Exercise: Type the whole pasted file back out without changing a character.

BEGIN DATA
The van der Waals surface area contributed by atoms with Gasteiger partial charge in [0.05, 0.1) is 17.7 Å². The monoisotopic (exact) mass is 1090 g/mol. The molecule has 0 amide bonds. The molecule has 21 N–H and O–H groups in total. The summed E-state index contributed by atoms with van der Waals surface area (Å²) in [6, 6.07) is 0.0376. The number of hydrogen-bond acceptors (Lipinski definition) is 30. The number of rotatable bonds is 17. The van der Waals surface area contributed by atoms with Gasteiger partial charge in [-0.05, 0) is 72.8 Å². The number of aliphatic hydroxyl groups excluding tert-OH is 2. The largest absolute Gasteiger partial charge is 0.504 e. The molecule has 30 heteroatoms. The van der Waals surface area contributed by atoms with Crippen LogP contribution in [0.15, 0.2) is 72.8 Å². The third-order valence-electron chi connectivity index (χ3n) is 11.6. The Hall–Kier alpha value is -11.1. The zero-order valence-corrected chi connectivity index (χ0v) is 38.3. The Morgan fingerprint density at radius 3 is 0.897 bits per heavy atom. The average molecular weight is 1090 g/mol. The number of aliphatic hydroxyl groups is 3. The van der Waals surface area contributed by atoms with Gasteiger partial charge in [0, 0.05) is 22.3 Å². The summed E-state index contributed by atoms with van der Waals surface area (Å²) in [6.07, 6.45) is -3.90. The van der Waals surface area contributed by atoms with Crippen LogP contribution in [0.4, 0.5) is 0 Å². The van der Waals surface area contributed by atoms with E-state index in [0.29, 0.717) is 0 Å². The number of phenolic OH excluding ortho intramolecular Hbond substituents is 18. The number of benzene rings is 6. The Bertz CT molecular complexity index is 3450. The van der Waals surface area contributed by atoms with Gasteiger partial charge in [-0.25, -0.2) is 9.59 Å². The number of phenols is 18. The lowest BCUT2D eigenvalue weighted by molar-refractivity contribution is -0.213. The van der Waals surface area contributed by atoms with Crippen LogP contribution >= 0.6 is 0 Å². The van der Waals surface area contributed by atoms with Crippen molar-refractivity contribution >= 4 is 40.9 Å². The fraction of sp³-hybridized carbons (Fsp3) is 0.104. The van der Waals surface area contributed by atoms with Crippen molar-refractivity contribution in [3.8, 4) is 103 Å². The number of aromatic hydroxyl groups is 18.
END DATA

The van der Waals surface area contributed by atoms with Gasteiger partial charge in [0.05, 0.1) is 17.7 Å². The monoisotopic (exact) mass is 1090 g/mol. The molecule has 0 amide bonds. The molecule has 21 N–H and O–H groups in total. The summed E-state index contributed by atoms with van der Waals surface area (Å²) in [6, 6.07) is 0.0376. The number of hydrogen-bond acceptors (Lipinski definition) is 30. The number of rotatable bonds is 17. The van der Waals surface area contributed by atoms with Gasteiger partial charge in [-0.05, 0) is 72.8 Å². The number of aliphatic hydroxyl groups excluding tert-OH is 2. The largest absolute Gasteiger partial charge is 0.504 e. The molecule has 30 heteroatoms. The van der Waals surface area contributed by atoms with Crippen LogP contribution in [0.15, 0.2) is 72.8 Å². The third-order valence-electron chi connectivity index (χ3n) is 11.6. The Hall–Kier alpha value is -11.1. The zero-order valence-corrected chi connectivity index (χ0v) is 38.3. The Morgan fingerprint density at radius 3 is 0.897 bits per heavy atom. The average molecular weight is 1090 g/mol. The number of aliphatic hydroxyl groups is 3. The van der Waals surface area contributed by atoms with Gasteiger partial charge in [0, 0.05) is 22.3 Å². The summed E-state index contributed by atoms with van der Waals surface area (Å²) in [6.07, 6.45) is -3.90. The van der Waals surface area contributed by atoms with Crippen LogP contribution in [0.4, 0.5) is 0 Å². The van der Waals surface area contributed by atoms with E-state index in [0.29, 0.717) is 0 Å². The number of phenolic OH excluding ortho intramolecular Hbond substituents is 18. The number of benzene rings is 6. The Bertz CT molecular complexity index is 3450. The van der Waals surface area contributed by atoms with Gasteiger partial charge in [-0.25, -0.2) is 9.59 Å². The number of phenols is 18. The lowest BCUT2D eigenvalue weighted by molar-refractivity contribution is -0.213. The van der Waals surface area contributed by atoms with Crippen LogP contribution >= 0.6 is 0 Å². The van der Waals surface area contributed by atoms with Crippen molar-refractivity contribution >= 4 is 40.9 Å². The fraction of sp³-hybridized carbons (Fsp3) is 0.104. The van der Waals surface area contributed by atoms with Crippen molar-refractivity contribution in [3.8, 4) is 103 Å². The number of aromatic hydroxyl groups is 18.